On Tue, Jan 8, 2013 at 11:51 AM, Simon Riggs <simon(at)2ndquadrant(dot)com> wrote:
> On 8 January 2013 18:46, Josh Berkus <josh(at)agliodbs(dot)com> wrote:
>> On 1/5/13 1:21 PM, Peter Geoghegan wrote:
>>> On 21 December 2012 14:08, Robert Haas <robertmhaas(at)gmail(dot)com> wrote:
>>>> I'm sure it's possible; I don't *think* it's terribly easy.
>>> I'm inclined to agree that this isn't a terribly pressing issue.
>>> Certainly, the need to introduce a bunch of new infrastructure to
>>> detect this case seems hard to justify.
>> Impossible to justify, I'd say.
>> Does anyone have any objections to my adding this to the TODO list, in case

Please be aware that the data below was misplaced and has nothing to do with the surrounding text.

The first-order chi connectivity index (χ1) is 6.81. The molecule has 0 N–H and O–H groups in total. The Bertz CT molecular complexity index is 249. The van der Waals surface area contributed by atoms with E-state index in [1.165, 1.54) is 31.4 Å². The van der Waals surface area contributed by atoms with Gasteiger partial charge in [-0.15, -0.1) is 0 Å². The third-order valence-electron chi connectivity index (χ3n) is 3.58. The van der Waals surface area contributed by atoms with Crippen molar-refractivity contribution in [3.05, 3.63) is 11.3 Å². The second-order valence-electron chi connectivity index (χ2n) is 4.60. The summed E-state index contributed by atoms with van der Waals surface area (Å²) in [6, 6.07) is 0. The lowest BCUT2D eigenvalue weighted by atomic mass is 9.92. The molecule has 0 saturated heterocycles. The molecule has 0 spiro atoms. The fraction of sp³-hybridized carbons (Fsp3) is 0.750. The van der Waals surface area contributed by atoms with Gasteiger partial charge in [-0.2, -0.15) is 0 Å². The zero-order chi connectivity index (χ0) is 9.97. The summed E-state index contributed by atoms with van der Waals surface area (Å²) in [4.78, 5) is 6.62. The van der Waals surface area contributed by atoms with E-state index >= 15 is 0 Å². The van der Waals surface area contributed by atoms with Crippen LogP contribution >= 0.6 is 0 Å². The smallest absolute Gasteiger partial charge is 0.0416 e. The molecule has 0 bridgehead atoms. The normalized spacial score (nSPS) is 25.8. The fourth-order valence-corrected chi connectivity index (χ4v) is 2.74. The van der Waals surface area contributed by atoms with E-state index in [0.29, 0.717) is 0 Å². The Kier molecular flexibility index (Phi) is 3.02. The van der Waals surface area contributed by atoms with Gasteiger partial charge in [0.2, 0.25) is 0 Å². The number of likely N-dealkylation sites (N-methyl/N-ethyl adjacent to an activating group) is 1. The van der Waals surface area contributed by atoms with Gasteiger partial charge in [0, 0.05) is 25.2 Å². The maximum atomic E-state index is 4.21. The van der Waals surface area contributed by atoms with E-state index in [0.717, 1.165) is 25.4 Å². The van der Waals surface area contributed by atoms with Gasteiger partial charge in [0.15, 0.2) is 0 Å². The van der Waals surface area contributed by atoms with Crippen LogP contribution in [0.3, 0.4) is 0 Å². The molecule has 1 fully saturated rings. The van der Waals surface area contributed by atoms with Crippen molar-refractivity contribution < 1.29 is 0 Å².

>> some clever GSOC student comes up with a way to do it *without* adding a
>> bunch of infrastructure?
> Daniel already did object....
To briefly reiterate my objection, I observed that one may want to
enter a case of cyclicality on a temporary basis -- to assist with
some intermediate states in remastering, and it'd be nice if Postgres
didn't try to get in the way of that.
I would like to have enough reporting to be able to write tools that
detect cyclicity and other configuration error, and I think that may
exist already in recovery.conf/its successor in postgresql.conf. A
notable problem here is that UDFs, by their mechanical nature, don't
quite cover all the use cases, as they require the server to be
running and available for hot standby to run. It seems like reading
recovery.conf or its successor is probably the best option here.
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